The story of a medical-tech startup Theranos is a story of ambition, deceit and Steve Jobs-style black jumpers. High profile Wall St investors poured billions of dollars into the company and almost a million members of the public received incorrect blood test results.
Wall St Journal reporter John Carreyrou uncovered the lies and unfounded claims that shielded Theranos's unreliable technology in his book Bad Blood: Secrets and Lies in a Silicon Valley Startup, published in May this year. The narrative focuses on the figure of CEO and founder, Elizabeth Holmes, once acclaimed as the youngest female self-made billionaire. Carreyrou tracks the incredible rise of Holmes, from 19-year-old college drop-out with little or no medical experience, to CEO of an innovative healthcare startup that was set to revolutionise diagnostic blood testing and was valued at more than $11 billion by the time Holmes was 29.
The CFO who spoke out
But Carreyrou's book also highlights the role of Henry Mosley, the chief financial officer at Theranos who was fired by Holmes in November 2006 for questioning the reliability and integrity of the company's lab-testing systems and equipment. Mosley first guessed something was wrong when he noticed that Theranos employees were unhappy following a demonstration Holmes gave to pharmaceutical firm Novartis in Switzerland. In an interview with CBC Radio, Carreyrou explains that, when Mosley spoke to Theranos co-founder Shaunak Roy, the latter admitted that the demo in front of Novartis had involved a pre-recorded test result. Furthermore, Roy admitted that this tactic of using false results had also been used in demos for prospective investors “because the system didn't always work and, in fact, often malfunctioned”.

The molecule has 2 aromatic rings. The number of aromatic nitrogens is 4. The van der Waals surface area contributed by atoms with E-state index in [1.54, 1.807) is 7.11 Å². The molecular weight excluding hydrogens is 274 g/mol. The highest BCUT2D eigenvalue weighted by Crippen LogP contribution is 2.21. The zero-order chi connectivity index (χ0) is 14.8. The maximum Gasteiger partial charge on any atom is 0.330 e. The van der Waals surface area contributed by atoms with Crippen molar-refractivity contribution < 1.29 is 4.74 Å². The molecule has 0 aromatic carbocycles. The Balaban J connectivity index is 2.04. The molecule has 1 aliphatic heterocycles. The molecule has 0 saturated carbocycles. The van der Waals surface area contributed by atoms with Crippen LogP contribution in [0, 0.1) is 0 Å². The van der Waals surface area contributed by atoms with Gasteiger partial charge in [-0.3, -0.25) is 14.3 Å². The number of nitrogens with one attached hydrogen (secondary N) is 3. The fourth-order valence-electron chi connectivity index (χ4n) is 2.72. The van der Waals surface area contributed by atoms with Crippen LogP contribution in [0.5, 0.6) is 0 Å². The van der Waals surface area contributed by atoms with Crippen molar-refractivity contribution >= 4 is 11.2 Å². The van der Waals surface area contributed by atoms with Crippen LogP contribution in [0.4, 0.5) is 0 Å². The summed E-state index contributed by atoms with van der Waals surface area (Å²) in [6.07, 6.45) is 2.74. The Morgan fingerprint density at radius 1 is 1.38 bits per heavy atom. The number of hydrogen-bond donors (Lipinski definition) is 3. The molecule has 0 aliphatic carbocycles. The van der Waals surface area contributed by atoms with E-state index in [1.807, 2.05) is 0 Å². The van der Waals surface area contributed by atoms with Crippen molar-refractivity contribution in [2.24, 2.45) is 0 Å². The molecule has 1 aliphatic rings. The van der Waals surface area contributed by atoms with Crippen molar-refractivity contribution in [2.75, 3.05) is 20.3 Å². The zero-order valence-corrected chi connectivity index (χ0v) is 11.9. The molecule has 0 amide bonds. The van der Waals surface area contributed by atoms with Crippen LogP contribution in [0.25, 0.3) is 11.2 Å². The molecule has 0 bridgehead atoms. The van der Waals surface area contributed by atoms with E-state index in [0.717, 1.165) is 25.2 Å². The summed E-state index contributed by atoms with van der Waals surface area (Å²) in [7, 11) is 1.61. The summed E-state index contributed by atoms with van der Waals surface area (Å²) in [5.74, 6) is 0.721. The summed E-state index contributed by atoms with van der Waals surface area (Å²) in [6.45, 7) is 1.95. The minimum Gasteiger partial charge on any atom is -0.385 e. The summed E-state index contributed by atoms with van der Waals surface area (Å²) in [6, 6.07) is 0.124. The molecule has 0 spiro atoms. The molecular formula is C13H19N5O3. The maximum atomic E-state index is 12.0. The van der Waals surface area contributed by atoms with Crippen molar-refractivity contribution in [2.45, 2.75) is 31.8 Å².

At this point, Mosley became very uncomfortable. He realised he had seen no proof – such as pharmaceutical contracts – that Theranos's system was reliable and what's more, he had slightly inflated revenue forecasts, at Holmes's request, because he had believed that the reliability of the Theranos system would make these higher forecasts possible.
Fired for doing his job
According to Carreyrou, Mosley confronted Holmes later that day but she down-played the malfunction of the demo machines at the Novartis meeting. When he then pointed out that they could not continue this deception in meetings with investors, Holmes accused him of not being a 'team player' and fired him there and then.
But Mosley's departure from the company in 2006 didn't completely lift the lid on the problems within Theranos – in fact Theranos went on to attract more investment and in 2013 it struck a deal with US chemist chain Walgreens to offer its finger-stick blood test in Walgreens stores. However, the CFO's shock-departure and his lack of confidence in Theranos did stir up scepticism about the product.
Years after his departure, Theranos had to void or correct almost a million blood test results in Arizona and California and this year the company was charged by the SEC with fraud. As part of the resolution, Holmes paid a fine and cannot be a director or officer of a publicly traded company for 10 years.
What's interesting about the story of Henry Mosley's involvement with Theranos is the fact that he was one of the few people in the company at that time (2006) willing to stand up to a convincing, powerful and charismatic leader and call out some serious problems. As soon as Mosley became aware of a lack of systems integrity and an outright deception of investors, he immediately spoke to the CEO to address this, even while other executives, including the co-founder and systems developers, kept quiet. This highlights one of the key roles of CFOs and other financial executives, which is to maintain a critical and realistic approach to their company's capabilities and claims, while keeping communications with investors thoroughly transparent. Mosley was fired for doing his job.
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